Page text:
Continuing through the Old Testament Minor Prophets, we come to the short – but packed – story of Jonah. Outside of this little book, the prophet Jonah appears in the Bible only twice. The first is an obscure reference in 2 Kings 14:25
The only other reference to Jonah is in the New Testament (Matthew 12:38-42; 16:1-4; Luke 11:29-32). In response to being asked for a sign from heaven, Jesus tells the religious leaders that the only other sign he would give them is the sign of the prophet Jonah. طريقة لعب اونو And what sign was that?
“For just as Jonah was in the belly of the huge fish for three days and three nights, so the Son of Man will be in the heart of the earth for three days and three nights.” (Matthew 12:40)
There are a couple of things to point out before we dig into this book.
- Nineveh (where Jonah was sent to preach) was the last capital of the Assyrian empire. The last (and greatest) age of the empire ran from 745 B. فريق اليوفنتوس C. to 606 B.C. when Assyria was defeated and the Babylonian empire took over.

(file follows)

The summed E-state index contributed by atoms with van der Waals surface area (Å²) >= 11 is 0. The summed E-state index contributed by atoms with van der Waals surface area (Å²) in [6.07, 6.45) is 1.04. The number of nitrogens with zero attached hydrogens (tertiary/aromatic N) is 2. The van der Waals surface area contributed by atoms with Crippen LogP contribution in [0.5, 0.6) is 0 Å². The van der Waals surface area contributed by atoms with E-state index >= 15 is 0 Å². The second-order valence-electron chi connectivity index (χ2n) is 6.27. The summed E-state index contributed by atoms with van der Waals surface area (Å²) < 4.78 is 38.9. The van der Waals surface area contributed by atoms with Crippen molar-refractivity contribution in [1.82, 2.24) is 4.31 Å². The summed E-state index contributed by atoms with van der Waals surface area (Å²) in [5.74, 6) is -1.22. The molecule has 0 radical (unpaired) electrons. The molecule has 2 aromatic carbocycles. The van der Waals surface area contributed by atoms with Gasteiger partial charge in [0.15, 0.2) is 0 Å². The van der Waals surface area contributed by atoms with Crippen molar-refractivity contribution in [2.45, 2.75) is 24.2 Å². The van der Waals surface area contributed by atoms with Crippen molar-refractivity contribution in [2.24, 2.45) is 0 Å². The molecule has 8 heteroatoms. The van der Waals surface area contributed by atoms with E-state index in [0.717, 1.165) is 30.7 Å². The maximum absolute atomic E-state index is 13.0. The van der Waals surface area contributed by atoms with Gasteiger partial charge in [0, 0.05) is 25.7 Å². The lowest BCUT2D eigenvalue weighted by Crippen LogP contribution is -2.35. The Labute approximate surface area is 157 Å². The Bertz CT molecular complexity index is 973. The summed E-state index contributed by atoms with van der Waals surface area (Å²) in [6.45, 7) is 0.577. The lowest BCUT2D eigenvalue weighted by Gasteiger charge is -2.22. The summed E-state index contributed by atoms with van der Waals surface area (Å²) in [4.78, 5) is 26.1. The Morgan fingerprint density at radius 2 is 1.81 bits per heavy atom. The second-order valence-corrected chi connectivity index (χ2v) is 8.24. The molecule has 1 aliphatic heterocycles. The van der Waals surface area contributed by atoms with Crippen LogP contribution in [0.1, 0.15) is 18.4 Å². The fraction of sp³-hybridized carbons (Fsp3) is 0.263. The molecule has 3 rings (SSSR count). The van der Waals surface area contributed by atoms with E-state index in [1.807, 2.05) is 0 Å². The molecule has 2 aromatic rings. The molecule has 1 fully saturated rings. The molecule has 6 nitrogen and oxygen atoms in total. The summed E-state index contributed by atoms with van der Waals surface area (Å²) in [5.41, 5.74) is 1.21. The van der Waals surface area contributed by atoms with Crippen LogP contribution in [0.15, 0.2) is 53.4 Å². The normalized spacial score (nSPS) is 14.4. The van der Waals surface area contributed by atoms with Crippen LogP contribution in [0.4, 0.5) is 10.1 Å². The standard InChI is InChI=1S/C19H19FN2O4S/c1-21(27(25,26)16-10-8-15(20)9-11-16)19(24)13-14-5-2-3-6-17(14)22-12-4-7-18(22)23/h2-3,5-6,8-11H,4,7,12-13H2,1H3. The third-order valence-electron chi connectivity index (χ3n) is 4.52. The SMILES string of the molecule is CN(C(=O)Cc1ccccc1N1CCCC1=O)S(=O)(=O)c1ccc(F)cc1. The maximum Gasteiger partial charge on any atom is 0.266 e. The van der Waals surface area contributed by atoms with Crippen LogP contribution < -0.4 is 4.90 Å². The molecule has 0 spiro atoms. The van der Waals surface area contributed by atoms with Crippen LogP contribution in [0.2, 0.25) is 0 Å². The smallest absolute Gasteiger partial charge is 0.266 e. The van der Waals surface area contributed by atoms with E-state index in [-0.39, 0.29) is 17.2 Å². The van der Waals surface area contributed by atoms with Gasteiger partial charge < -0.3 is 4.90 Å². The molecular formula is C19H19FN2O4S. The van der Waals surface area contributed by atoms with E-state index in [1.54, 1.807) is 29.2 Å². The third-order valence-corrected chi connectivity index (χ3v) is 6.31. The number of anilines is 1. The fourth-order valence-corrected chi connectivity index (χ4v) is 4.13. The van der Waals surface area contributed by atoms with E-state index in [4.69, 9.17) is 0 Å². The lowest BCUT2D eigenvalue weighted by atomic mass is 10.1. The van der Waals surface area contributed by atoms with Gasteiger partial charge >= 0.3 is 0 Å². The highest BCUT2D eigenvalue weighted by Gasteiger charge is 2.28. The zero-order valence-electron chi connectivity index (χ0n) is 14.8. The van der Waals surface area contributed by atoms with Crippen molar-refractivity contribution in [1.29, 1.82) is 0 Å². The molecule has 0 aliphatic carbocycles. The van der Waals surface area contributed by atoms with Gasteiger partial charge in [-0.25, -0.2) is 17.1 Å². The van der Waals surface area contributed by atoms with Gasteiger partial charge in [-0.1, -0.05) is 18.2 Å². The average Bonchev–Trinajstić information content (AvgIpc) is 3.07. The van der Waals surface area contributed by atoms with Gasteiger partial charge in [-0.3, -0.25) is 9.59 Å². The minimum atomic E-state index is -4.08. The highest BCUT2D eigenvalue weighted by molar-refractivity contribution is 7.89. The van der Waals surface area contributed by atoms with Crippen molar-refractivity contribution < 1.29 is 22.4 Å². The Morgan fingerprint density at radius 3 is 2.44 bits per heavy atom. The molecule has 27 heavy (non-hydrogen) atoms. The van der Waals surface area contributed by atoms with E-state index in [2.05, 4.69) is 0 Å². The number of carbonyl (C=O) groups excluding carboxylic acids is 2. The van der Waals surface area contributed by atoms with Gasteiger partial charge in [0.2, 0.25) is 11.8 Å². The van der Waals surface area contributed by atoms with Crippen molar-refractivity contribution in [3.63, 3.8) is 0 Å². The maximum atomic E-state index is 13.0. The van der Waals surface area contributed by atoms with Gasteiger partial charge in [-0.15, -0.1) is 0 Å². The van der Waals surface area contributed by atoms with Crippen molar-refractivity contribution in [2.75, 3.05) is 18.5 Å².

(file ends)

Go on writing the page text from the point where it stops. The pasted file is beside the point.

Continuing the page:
- Based on the reference in 2 Kings, Jonah probably lived at some point between 800 B.C. and 750 B.C., during the next-to-last period of Assyria’s dominance.
- Using Jonah as a reference, Jesus mentioned both Jonah’s encounter in the huge fish and the repentance of the Ninevites as historical fact and paralleled them with his own ministry and death in Israel.
It is common to hear Jonah’s story used as an example of what’s wrong with the Bible. neteller Really – who could believe a story like that? It’s obviously an allegory or fable, right?
Wrong. We may not know a lot about Jonah, but God gave us enough information to track him down to a 50-year time period. Jesus used this story as if it were historical fact, and his immediate listeners did not correct him, leading us to believe that they thought it to be accurate and true as well.
With that in mind, let’s dig right into chapter 1 in the next post.